Ribbon Quilts

I grew up showing cattle throughout the USA, and I understand the symbolism represented in ribbons and banners. It's not the actual award that matters, as much as the memories made, the hard work and money invested, the hours spent, the miles traveled, the friends met, and the bonds formed.

I was asked to make a ribbon quilt for my cousin last year, and had a BALL experimenting with the process. I tried lots of methods and have arrived at what I feel is the most stable, sturdy piece that features the ribbons and keeps them displayed intact for many years to come.

Pricing:
Quilt Made from Small Ribbons and Rosette Tails - $0.18 USD per square inch ($0.24 CAD)
   - So, for instance, 40" x 40" x $0.18 = $288 USD (plus tax and shipping)
Quilt Made from Larger Banners - $0.16 USD per square inch ($.021 CAD)

Includes:
• sorting, ironing, and trimming ribbons/banners
• batting
• backing and binding fabric
• quilt assembly
• hanging sleeve on back
• You will need to provide your own hanging hardware/curtain rod. See below for some suggestions.

Things to Know:

1) This will NOT be a soft quilt. It will be very stiff - not appropriate for cuddling. It would NOT make a great "throw" for snuggling on the couch and watching a movie. Perhaps okay as a bed spread, but even that is questionable. I think by far the best application would be a wall hanging or a table runner or something meant to showcase it, not interact with it. Those ribbons are STIFF.

2) You won't be able to wash the quilt... like, ever. Maybe some spot treatments, but it will not be able to be thrown into a washing machine like a traditional cotton-fabric quilt. Another good reason to have it be a display piece, rather than something that gets interacted with and handled a bunch.

3) Don't worry about ironing your ribbons. Just package them up and ship 'em. I'll iron them when they get here, because they'll probably get folded and creased during the jostling of shipment anyway.

4) If you have any special ribbons that you definitely want incorporated, please distinguish them somehow. For instance, put them in a ziplock bag marked "To Include", separate from the whole mess of other ribbons. Or put a rubber band around the special ones. Just something that tells me, "I'm really proud of these certain ribbons, so please do your best to use these."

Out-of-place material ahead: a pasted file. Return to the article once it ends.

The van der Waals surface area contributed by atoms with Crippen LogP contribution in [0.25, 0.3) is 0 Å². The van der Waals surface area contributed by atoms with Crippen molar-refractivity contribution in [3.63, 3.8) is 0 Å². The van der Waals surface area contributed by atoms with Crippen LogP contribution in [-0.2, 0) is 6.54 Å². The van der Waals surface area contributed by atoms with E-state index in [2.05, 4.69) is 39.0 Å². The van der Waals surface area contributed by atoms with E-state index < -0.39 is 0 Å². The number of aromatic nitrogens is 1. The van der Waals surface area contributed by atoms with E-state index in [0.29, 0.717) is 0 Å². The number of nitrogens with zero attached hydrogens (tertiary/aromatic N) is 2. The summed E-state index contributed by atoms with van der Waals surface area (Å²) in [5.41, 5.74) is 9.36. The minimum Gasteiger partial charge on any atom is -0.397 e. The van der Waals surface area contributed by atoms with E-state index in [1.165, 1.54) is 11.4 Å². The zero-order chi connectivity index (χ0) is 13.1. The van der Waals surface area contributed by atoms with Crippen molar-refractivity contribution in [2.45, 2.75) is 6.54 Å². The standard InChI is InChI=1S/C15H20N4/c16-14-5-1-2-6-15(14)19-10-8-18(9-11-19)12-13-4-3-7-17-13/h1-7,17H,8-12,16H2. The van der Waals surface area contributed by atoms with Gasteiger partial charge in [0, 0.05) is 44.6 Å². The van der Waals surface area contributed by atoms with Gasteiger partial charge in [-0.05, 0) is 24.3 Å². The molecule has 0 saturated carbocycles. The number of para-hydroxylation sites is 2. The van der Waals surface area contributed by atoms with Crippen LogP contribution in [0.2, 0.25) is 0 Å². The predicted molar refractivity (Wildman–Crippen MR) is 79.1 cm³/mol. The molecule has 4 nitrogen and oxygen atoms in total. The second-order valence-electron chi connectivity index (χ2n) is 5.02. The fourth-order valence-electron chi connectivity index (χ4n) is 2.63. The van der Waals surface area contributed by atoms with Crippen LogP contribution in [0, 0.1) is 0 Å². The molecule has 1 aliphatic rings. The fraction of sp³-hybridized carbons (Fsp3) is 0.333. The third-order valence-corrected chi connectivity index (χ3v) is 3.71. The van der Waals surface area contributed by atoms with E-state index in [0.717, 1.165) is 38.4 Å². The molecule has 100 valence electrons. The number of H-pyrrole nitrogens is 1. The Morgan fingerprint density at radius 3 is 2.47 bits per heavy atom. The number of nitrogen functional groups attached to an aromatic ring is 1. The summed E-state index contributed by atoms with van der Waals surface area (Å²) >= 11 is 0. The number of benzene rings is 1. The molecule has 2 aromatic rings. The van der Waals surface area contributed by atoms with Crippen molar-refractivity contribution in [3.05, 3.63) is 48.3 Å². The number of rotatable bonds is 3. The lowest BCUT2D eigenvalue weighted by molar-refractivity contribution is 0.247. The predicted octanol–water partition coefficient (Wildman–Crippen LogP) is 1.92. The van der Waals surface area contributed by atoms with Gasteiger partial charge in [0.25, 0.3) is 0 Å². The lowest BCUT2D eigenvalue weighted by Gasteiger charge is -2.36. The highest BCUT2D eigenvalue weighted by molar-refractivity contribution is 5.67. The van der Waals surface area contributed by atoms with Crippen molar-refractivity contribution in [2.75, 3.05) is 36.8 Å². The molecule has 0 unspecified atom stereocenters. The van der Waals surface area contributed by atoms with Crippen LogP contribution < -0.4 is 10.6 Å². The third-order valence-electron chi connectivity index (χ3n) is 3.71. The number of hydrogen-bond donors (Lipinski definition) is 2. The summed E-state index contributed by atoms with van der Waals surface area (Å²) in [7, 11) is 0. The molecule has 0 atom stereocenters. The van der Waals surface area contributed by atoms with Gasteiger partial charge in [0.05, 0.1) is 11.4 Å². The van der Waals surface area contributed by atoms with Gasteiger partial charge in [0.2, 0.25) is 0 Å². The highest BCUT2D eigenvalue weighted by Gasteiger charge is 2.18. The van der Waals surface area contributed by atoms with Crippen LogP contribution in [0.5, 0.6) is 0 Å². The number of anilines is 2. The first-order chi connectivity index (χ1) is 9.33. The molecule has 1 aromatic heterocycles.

FREQUENTLY ASKED QUESTIONS...

What's the best size for a ribbon quilt?
In my opinion, a nice size for a wall-hanging is approximately 40x48". It somewhat depends on the size of your ribbons. Their length and width matter. I try to use as much of each ribbon as possible.  If you have a certain place in your house/barn that you want to hang it or a certain table you want to have a table runner for, I'm happy to accommodate whatever size you need, to a certain extent. The larger quilts pictured here (there are three of them) are approximately 40x50". The red, white, and blue one is 24x24". The purple ones are 35x15".

How many ribbons are required?
For a 40x40 layout, it would require approximately 125 ribbons. I'll return any unused ribbons to you with the finished quilt. If you want a different size, I can estimate for you how many ribbons are required. Or if you just want to send me ALL of your ribbons and let me make as large a quilt as possible (or multiple small quilts), that's fine, too. It might be possible to make one for your show barn and one for the house. Or one for your child (which will go with them when they move out of your house) and one for your own house. Or one as a small table-runner and one as a larger wall-hanging. I can let you know when I get your ribbons sorted, and we can make a game plan.

Can you arrange the ribbons in a variety of patterns and blocks?
Short answer: not really. I feel strongly that in order to maintain the integrity of the ribbon-satin, we need to make sure there are no raw edges exposed, not even after searing with flame or applying fray-check. These ribbons fray like CRAZY, even with those extra measures. I also do not recommend seaming ribbons together. I've had ribbons rip apart along my stitching lines (the needle holes make a perfect perforation, like ripping a page out of child's coloring book). For that reason, I like to use a log-cabin or basket-weave arrangement, as seen here. No raw edges, no seams.